Awards and recognition
Genome BC: cannabis traits unlocked for better regulation
Medical cannabis production is one of the fastest growing agri-biotech industries in BC, a province which is home to over 20% of Canada’s licensed producers of medical cannabis. The federal Cannabis Act, which is currently before parliament, will legalize the non-medical use of cannabis and further expand cannabis production and distribution into a regulated, multibillion-dollar industry. However, a major issue for the industry is access to well-defined cannabis varieties, with supporting scientific information on their select traits.
“Hundreds of different small molecules contribute to the chemical composition of cannabis,” says Dr. Jonathan Page, Founder and CEO of Anandia Labs. “Currently, the industry grows and supplies many different cannabis strains which vary in their chemical composition and therapeutic properties.”
The relevant molecules are those present on cannabis leaves and flowers, which together define the unique pharmacological and sensory properties of different cannabis products. Anandia Labs, in collaboration with renowned genomics expert Dr. Joerg Bohlmann, a Professor in UBC’s Michael Smith Laboratories, will develop new ways to identify and reference the genes that produce the select types of cannabis. This will support the development and regulation of cannabis varieties with optimized medical properties.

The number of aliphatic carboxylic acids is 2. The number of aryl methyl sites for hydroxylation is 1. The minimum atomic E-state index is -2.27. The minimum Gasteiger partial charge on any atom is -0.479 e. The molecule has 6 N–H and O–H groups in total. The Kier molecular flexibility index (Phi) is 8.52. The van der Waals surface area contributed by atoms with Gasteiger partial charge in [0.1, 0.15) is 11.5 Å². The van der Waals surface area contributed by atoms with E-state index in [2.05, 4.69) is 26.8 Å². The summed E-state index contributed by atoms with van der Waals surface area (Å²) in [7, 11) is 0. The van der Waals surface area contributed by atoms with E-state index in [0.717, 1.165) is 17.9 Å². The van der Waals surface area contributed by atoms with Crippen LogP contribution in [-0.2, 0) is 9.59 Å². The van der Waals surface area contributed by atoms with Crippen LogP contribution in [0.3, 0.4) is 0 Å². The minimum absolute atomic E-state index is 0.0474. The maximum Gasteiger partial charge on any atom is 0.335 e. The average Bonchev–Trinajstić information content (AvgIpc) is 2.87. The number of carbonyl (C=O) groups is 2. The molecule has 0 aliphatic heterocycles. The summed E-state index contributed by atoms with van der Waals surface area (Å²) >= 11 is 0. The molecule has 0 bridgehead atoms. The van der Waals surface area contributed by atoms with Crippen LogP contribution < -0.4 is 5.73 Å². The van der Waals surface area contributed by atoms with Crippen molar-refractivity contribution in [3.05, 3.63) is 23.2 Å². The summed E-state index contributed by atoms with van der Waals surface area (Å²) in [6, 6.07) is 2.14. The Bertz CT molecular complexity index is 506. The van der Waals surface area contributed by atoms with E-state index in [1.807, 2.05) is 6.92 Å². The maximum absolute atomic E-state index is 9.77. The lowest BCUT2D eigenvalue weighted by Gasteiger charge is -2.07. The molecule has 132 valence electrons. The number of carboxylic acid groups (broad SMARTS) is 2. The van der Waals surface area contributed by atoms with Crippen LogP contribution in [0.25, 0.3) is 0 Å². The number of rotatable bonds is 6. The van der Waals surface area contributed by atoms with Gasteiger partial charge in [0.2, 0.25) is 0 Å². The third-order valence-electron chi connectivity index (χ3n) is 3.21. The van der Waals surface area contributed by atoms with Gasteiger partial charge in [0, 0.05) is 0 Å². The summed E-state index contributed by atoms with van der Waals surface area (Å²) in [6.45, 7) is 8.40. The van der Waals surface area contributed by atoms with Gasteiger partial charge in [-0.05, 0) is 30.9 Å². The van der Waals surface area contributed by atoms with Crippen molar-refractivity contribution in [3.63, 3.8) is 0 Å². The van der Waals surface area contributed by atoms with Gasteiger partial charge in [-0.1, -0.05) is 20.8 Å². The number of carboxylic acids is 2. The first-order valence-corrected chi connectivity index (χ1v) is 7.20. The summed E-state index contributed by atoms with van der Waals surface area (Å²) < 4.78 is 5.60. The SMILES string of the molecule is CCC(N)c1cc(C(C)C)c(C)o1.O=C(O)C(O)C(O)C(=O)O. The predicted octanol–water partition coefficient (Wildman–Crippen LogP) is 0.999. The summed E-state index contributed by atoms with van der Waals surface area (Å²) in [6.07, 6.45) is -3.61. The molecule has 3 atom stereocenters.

“This investment capitalizes on recent advances in cannabis genomics coupled with the development of a regulated cannabis agri-biotech industry,” says Dr. Catalina Lopez-Correa, Chief Scientific Officer and Vice President, Sectors. “We are also leveraging the genomics expertise in BC.”
Current patients will benefit from being able to access standardized cannabis products. In the future, non-medical cannabis will also be differentiated through specific characteristics.
This project, valued at approximately $250,000, is funded through Genome BC’s Sector Innovation Program. For more information on Genome BC’s funding programs, visit www.genomebc.ca.